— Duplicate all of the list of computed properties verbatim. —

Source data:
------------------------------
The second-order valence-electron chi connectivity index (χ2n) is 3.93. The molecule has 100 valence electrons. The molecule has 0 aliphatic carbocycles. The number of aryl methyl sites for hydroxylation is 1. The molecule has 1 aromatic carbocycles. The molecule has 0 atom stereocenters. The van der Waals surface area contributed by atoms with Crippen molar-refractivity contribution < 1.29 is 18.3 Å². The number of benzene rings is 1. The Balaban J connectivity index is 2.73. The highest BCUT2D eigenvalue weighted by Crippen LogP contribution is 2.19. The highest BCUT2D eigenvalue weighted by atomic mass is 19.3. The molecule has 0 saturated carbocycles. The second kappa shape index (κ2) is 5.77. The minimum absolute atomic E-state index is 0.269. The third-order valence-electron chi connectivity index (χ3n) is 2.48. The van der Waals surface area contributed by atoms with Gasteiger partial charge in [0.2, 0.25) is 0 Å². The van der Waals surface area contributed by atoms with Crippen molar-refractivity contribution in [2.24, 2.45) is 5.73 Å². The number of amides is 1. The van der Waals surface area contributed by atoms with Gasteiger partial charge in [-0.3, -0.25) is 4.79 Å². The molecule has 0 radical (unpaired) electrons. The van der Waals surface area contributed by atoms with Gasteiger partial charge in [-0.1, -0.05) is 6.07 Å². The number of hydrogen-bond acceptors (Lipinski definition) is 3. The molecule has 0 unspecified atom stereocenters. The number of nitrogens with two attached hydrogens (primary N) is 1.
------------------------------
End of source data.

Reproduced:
The second-order valence-electron chi connectivity index (χ2n) is 3.93. The molecule has 100 valence electrons. The molecule has 0 aliphatic carbocycles. The number of aryl methyl sites for hydroxylation is 1. The molecule has 1 aromatic carbocycles. The molecule has 0 atom stereocenters. The van der Waals surface area contributed by atoms with Crippen molar-refractivity contribution < 1.29 is 18.3 Å². The number of benzene rings is 1. The Balaban J connectivity index is 2.73. The highest BCUT2D eigenvalue weighted by Crippen LogP contribution is 2.19. The highest BCUT2D eigenvalue weighted by atomic mass is 19.3. The molecule has 0 saturated carbocycles. The second kappa shape index (κ2) is 5.77. The minimum absolute atomic E-state index is 0.269. The third-order valence-electron chi connectivity index (χ3n) is 2.48. The van der Waals surface area contributed by atoms with Gasteiger partial charge in [0.2, 0.25) is 0 Å². The van der Waals surface area contributed by atoms with Crippen molar-refractivity contribution in [2.24, 2.45) is 5.73 Å². The number of amides is 1. The van der Waals surface area contributed by atoms with Gasteiger partial charge in [-0.3, -0.25) is 4.79 Å². The molecule has 0 radical (unpaired) electrons. The van der Waals surface area contributed by atoms with Gasteiger partial charge in [-0.1, -0.05) is 6.07 Å². The number of hydrogen-bond acceptors (Lipinski definition) is 3. The molecule has 0 unspecified atom stereocenters. The number of nitrogens with two attached hydrogens (primary N) is 1.